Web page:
Thmpson’s seven essentials

 David Thompson has recently published a book on what is required in order to grow a $1B company in five years. Most European ICT companies set their targets a bit lower. I would submit that the Seven Essentials also apply for European ICT companies that are looking to reach the coveted $100M mark.

The Seven Essentials

1) Find or create a great value proposition

I would clarify that this not only covers technological innovation, but also positioning and value articulation. It is the positioning and value articulation that many management groups and boards already find difficult.

2) Find a quickly growing market. Rapidly growing markets (100%+ per year) tend to be much more forgiving of mistakes than slower growing ones.

Most Europeans do not need a 100%+ per annum growth market in order to “explode”. When you start from practically nothing virtually any global market approached successfully will offer explosive growth potential that will exceed a small VC’s wildest dreams.

3) Get some marquee customers. Having big customers help you figure out your business model is a smart move.

Direct sales always come before a channel approach! You need to prove to the market that the value prop sells and that you are able to deliver… and still make some money on the side. If you need to give the software virtually for free to get your local third party validation then do it!

If you fall of your horse on your to becoming big, you might have to remind the market that the value prop is still strong the product sells.

4) Leverage a "Big Brother" Partner.

Leverage being the operative word. Do not expect your Big Brother to sell for you. You still need to do that yourself. Ride their coat tails into meetings and bask in their brand equity.

Do not think that you are in any way strategic to your big brother. If you were they would already have bought you out.

5) Be capital efficient. It’s a myth that you need to spend lots and lots of money to build a Billion dollar business. Most companies are self-funding after a certain point (typically around $25M in annual revenues per the author), and they have high margins early on that are sustainable, and they don’t consume that much cash to get there.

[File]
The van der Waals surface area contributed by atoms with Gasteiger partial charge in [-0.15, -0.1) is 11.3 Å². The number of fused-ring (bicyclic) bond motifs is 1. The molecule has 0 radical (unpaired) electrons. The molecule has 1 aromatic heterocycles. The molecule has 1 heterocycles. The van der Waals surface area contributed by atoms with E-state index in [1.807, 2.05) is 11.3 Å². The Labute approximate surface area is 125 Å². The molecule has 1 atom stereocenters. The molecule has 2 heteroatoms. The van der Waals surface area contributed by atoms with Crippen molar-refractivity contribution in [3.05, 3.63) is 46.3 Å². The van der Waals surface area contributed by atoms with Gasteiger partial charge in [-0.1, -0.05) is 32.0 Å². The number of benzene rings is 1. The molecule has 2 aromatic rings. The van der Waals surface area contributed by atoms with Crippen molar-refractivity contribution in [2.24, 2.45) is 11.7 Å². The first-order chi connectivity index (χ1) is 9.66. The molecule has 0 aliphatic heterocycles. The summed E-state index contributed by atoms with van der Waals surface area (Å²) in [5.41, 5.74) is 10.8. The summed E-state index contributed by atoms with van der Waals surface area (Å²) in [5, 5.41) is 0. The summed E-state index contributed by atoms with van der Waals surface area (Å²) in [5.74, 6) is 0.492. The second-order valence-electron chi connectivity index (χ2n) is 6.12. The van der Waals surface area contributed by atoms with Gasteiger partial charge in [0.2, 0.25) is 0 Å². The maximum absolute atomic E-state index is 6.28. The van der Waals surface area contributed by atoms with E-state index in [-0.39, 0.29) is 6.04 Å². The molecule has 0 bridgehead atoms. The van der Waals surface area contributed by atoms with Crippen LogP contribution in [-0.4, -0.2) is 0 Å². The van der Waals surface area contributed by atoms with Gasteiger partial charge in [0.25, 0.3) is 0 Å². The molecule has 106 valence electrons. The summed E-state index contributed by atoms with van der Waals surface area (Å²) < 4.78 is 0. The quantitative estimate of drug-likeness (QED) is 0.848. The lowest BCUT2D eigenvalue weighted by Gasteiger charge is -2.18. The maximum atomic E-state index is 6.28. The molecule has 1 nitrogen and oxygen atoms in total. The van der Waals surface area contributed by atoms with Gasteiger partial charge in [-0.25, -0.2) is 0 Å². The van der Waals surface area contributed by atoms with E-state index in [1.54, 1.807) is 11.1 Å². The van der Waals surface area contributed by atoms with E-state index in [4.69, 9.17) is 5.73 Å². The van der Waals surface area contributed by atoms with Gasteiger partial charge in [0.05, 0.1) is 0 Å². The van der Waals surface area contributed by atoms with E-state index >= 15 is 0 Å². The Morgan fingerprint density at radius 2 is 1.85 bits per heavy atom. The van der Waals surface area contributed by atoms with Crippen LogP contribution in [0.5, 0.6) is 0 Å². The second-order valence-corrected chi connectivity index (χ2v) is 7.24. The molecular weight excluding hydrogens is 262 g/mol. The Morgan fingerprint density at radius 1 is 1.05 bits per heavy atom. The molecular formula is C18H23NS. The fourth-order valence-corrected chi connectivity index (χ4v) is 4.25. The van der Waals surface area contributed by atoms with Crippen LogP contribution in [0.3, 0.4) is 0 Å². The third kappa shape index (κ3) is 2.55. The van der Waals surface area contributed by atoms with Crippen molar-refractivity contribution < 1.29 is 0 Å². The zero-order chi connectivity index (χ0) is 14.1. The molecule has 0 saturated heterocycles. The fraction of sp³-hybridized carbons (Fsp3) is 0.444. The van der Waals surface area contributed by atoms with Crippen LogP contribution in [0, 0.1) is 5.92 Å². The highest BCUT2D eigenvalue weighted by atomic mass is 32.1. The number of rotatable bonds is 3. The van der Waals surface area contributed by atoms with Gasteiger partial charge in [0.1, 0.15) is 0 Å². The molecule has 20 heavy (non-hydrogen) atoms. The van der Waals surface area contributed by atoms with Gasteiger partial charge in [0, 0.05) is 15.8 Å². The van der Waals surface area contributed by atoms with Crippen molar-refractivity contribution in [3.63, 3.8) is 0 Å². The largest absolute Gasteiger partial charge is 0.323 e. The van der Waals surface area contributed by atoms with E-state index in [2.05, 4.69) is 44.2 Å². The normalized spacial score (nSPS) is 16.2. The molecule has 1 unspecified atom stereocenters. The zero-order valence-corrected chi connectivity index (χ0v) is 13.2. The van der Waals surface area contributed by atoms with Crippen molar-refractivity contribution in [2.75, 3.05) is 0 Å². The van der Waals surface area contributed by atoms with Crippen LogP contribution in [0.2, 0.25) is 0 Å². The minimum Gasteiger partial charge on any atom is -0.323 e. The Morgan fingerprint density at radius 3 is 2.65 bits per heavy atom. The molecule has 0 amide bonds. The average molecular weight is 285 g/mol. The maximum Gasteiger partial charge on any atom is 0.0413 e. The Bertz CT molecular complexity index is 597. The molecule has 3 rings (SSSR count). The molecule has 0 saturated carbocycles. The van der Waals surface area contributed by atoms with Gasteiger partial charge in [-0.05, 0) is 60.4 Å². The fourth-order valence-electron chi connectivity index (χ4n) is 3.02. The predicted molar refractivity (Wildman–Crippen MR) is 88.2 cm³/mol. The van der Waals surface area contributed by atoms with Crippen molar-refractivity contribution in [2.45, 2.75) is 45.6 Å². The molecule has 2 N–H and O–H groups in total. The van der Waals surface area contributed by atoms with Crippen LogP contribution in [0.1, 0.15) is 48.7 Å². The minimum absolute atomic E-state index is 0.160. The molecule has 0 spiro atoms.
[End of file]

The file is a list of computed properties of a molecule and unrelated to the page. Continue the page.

In order to reach the $25 M self sufficiency marker investments are needed. Most European ICT companies fall on operating income when they exceed $2M in annual revenue. Seldom windows of opportunity are long enough to accommodate a growth strategy with so little early nurturing.

6) Get paired management teams. You need both an external CEO that focuses on the vision, product, marketing, and sales and an internal CEO/COO that focuses on delivering on that vision profitably.

The evangelist visionary and the executioner…

Too often companies only have the other. Evangelical vision without planned execution is doomed to fail miserably with fireworks and a fanfare. Execution without a youthful sense of adventure is doomed to struggle small, without ever exploding to the next level.

7) Have at least one board member on your board, outside of your investor or management team that has grown a company to a billion.

Professional board members expect to get paid a professional’s rate. It’s time to conjure up options programs to incentivise professionals. Companies (i.e. their owners) should strive to gain industry leading wisdom on their boards. If all your board members are of the same nationality, then ask yourself if all the wisest captains of industry in your domain truly come from a single country… especially if it’s a country of 5.5M people.


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